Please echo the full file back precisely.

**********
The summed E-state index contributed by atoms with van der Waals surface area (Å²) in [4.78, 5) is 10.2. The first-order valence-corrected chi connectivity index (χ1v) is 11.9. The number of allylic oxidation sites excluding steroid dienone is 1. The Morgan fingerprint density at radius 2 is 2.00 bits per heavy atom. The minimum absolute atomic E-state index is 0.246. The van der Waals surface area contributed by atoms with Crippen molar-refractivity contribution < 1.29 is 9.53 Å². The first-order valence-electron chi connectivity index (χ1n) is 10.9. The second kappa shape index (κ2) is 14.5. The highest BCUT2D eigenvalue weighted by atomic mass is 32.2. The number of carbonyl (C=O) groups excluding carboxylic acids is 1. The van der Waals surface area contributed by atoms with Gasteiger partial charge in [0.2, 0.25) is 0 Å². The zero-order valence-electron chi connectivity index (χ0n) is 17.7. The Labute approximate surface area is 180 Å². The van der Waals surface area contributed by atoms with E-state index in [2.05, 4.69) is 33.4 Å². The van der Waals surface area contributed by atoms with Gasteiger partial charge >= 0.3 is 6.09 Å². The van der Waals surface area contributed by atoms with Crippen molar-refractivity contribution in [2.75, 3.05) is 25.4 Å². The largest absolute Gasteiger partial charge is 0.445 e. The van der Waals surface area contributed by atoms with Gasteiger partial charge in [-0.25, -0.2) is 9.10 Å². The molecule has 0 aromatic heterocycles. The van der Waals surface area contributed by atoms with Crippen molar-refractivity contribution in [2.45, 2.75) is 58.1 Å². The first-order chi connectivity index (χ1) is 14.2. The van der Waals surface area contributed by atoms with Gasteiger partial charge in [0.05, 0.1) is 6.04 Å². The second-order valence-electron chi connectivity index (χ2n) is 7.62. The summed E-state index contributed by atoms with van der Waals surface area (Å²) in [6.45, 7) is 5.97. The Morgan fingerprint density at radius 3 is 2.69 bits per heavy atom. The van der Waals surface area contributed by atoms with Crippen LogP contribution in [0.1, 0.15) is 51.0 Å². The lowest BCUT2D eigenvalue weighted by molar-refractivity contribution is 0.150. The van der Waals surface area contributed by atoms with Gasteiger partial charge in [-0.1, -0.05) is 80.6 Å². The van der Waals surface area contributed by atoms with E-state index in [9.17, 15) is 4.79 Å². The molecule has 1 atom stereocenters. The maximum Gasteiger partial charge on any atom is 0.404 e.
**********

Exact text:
The summed E-state index contributed by atoms with van der Waals surface area (Å²) in [4.78, 5) is 10.2. The first-order valence-corrected chi connectivity index (χ1v) is 11.9. The number of allylic oxidation sites excluding steroid dienone is 1. The Morgan fingerprint density at radius 2 is 2.00 bits per heavy atom. The minimum absolute atomic E-state index is 0.246. The van der Waals surface area contributed by atoms with Crippen molar-refractivity contribution < 1.29 is 9.53 Å². The first-order valence-electron chi connectivity index (χ1n) is 10.9. The second kappa shape index (κ2) is 14.5. The highest BCUT2D eigenvalue weighted by atomic mass is 32.2. The number of carbonyl (C=O) groups excluding carboxylic acids is 1. The van der Waals surface area contributed by atoms with Gasteiger partial charge in [0.2, 0.25) is 0 Å². The zero-order valence-electron chi connectivity index (χ0n) is 17.7. The Labute approximate surface area is 180 Å². The van der Waals surface area contributed by atoms with E-state index in [2.05, 4.69) is 33.4 Å². The van der Waals surface area contributed by atoms with Gasteiger partial charge >= 0.3 is 6.09 Å². The van der Waals surface area contributed by atoms with Crippen molar-refractivity contribution in [2.75, 3.05) is 25.4 Å². The largest absolute Gasteiger partial charge is 0.445 e. The van der Waals surface area contributed by atoms with Gasteiger partial charge in [-0.25, -0.2) is 9.10 Å². The molecule has 0 aromatic heterocycles. The van der Waals surface area contributed by atoms with Crippen molar-refractivity contribution in [2.45, 2.75) is 58.1 Å². The first-order chi connectivity index (χ1) is 14.2. The van der Waals surface area contributed by atoms with Gasteiger partial charge in [0.05, 0.1) is 6.04 Å². The second-order valence-electron chi connectivity index (χ2n) is 7.62. The summed E-state index contributed by atoms with van der Waals surface area (Å²) in [6.45, 7) is 5.97. The Morgan fingerprint density at radius 3 is 2.69 bits per heavy atom. The van der Waals surface area contributed by atoms with Crippen LogP contribution in [0.1, 0.15) is 51.0 Å². The lowest BCUT2D eigenvalue weighted by molar-refractivity contribution is 0.150. The van der Waals surface area contributed by atoms with Gasteiger partial charge in [-0.1, -0.05) is 80.6 Å². The van der Waals surface area contributed by atoms with E-state index in [9.17, 15) is 4.79 Å². The molecule has 1 atom stereocenters. The maximum Gasteiger partial charge on any atom is 0.404 e.